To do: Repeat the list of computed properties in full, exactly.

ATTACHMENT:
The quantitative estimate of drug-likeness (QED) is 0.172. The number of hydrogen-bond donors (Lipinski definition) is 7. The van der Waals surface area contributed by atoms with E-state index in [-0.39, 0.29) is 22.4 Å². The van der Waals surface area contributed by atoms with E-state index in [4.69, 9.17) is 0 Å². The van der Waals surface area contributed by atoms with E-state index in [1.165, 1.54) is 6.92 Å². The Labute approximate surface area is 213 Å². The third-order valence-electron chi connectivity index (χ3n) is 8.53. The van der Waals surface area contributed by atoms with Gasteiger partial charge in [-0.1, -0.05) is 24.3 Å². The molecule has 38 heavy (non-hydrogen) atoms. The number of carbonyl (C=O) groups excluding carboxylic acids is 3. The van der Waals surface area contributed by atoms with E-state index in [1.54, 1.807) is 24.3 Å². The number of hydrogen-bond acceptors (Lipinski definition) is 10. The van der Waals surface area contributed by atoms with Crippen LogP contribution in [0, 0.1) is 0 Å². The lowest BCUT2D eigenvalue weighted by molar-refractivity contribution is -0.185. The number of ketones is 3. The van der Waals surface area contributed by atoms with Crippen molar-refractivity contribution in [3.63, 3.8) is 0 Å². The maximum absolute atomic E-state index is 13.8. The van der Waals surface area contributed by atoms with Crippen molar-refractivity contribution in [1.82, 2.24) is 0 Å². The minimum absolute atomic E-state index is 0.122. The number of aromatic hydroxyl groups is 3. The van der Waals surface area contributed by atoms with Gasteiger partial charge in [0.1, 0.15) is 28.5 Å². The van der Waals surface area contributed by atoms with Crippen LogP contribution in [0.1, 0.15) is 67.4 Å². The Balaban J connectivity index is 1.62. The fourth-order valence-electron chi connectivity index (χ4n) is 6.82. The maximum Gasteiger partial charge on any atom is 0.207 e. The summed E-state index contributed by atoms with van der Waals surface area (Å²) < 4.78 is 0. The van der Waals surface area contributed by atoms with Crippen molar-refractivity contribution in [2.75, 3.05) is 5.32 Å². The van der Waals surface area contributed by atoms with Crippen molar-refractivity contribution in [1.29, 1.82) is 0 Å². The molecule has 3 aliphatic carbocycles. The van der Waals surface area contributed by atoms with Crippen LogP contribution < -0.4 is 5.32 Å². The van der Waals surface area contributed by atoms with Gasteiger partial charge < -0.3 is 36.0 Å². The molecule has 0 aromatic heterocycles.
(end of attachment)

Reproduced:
The quantitative estimate of drug-likeness (QED) is 0.172. The number of hydrogen-bond donors (Lipinski definition) is 7. The van der Waals surface area contributed by atoms with E-state index in [-0.39, 0.29) is 22.4 Å². The van der Waals surface area contributed by atoms with E-state index in [4.69, 9.17) is 0 Å². The van der Waals surface area contributed by atoms with E-state index in [1.165, 1.54) is 6.92 Å². The Labute approximate surface area is 213 Å². The third-order valence-electron chi connectivity index (χ3n) is 8.53. The van der Waals surface area contributed by atoms with Gasteiger partial charge in [-0.1, -0.05) is 24.3 Å². The molecule has 38 heavy (non-hydrogen) atoms. The number of carbonyl (C=O) groups excluding carboxylic acids is 3. The van der Waals surface area contributed by atoms with E-state index in [1.54, 1.807) is 24.3 Å². The number of hydrogen-bond acceptors (Lipinski definition) is 10. The van der Waals surface area contributed by atoms with Crippen LogP contribution in [0, 0.1) is 0 Å². The lowest BCUT2D eigenvalue weighted by molar-refractivity contribution is -0.185. The number of ketones is 3. The van der Waals surface area contributed by atoms with Crippen molar-refractivity contribution in [3.63, 3.8) is 0 Å². The maximum absolute atomic E-state index is 13.8. The van der Waals surface area contributed by atoms with Crippen molar-refractivity contribution in [1.82, 2.24) is 0 Å². The minimum absolute atomic E-state index is 0.122. The number of aromatic hydroxyl groups is 3. The van der Waals surface area contributed by atoms with Gasteiger partial charge in [0.1, 0.15) is 28.5 Å². The van der Waals surface area contributed by atoms with Crippen LogP contribution in [0.1, 0.15) is 67.4 Å². The Balaban J connectivity index is 1.62. The fourth-order valence-electron chi connectivity index (χ4n) is 6.82. The maximum Gasteiger partial charge on any atom is 0.207 e. The summed E-state index contributed by atoms with van der Waals surface area (Å²) < 4.78 is 0. The van der Waals surface area contributed by atoms with Crippen molar-refractivity contribution in [2.75, 3.05) is 5.32 Å². The van der Waals surface area contributed by atoms with Crippen molar-refractivity contribution in [1.29, 1.82) is 0 Å². The molecule has 3 aliphatic carbocycles. The van der Waals surface area contributed by atoms with Crippen LogP contribution < -0.4 is 5.32 Å². The van der Waals surface area contributed by atoms with Gasteiger partial charge < -0.3 is 36.0 Å². The molecule has 0 aromatic heterocycles.